Joint Supplements for Dogs: What To Look For & When To Start

Joint problems and stiffness are common in dogs and can range from minor discomfort from stiff joints to severe pain and arthritis. Problems in your dog's joints can be so serious that they hinder exercising or even walking short distances and prevent your pet from leading a full life. With the most severe painful joint pain even getting up or standing can become difficult for your dog. Hips and elbows are amongst the most commonly affected areas thanks to conditions like hip and elbow dysplasia.

Joint supplements can be a good way of supporting your dog’s joints alongside a healthy lifestyle and any medical care they may be receiving from your vet. Many pet owners are finding that nutraceuticals like glucosamine for dogs make joint care easier to manage and can be a helpful addition to the daily diet.

How can I tell if my dog needs a joint supplement?

You’ll know as an owner whether your dog is not his or her usual self – but if you’re unsure here are some key signs to watch out for:

  • Your dog limping or moving awkwardly
  • Reluctance to climb stairs or jump
  • Stiffness especially when your dog is getting up from its bed or the floor
  • Are your dog's back legs giving way?
  • Bad temper and a dislike of being touched
  • Swelling in your dog's joints
  • Licking the joints excessively

If you notice any of these signs, it’s important to get your dog seen by the vet straightaway. Don’t forget that joint stiffness or pain can be a symptom of an underlying condition.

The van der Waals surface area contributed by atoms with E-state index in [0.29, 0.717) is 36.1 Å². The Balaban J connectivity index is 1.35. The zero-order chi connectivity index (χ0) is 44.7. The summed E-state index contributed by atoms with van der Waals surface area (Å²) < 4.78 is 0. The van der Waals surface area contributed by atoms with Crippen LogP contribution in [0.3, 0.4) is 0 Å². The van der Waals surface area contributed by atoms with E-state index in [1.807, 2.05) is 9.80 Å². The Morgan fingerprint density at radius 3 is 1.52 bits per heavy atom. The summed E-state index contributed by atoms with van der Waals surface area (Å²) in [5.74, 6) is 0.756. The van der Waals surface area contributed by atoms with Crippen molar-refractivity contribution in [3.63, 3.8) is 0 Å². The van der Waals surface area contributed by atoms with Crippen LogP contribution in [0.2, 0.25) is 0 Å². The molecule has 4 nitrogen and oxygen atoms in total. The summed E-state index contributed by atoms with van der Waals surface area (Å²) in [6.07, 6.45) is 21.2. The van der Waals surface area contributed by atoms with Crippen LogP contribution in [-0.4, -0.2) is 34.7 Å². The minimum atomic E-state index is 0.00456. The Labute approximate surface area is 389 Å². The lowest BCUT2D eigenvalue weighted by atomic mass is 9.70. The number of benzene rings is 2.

What causes joint problems in dogs?

Arthritis in dogs

This is the most common cause of joint pain in dogs and can be as a result of a number of other conditions or simply because of old age.

Hip and elbow dysplasia

These developmental disorders occur as a result of a misshapen joint structure or lax muscles. Certain breeds are more susceptible, particularly larger dogs like German Shepherds, Labrador Retrievers, Rottweilers, Great Danes, Golden Retrievers and Saint Bernard’s.

Tendon and ligament injuries

The most common issue is the cruciate ligament or ACL. Congenital disorders like luxating patella, which can happen when the knee cap is misshapen and can therefore become dislodged. Small breeds like smaller Poodles and short legged breeds like Basset Hounds and Dachshunds can also be more susceptible.


Injuries can lead to arthritis in dogs down the line.

Hormonal conditions in dogs

Conditions like hyperparathyroidism can cause an imbalance in the calcium and phosphorus levels in the blood. This can result in bones deteriorating leading to joint pain and inflammation.

Spinal disease

This can affect certain dog breeds more than others, with Basset Hounds, Beagles and Cocker Spaniels amongst those who are more susceptible.There are a number of other conditions which can result in joint inflammation and pain. Always talk to your vet if you have any concerns about your dog’s health.

When should I give my dog a joint supplement?

There are a number of things you can do to help your dog if they have joint issues: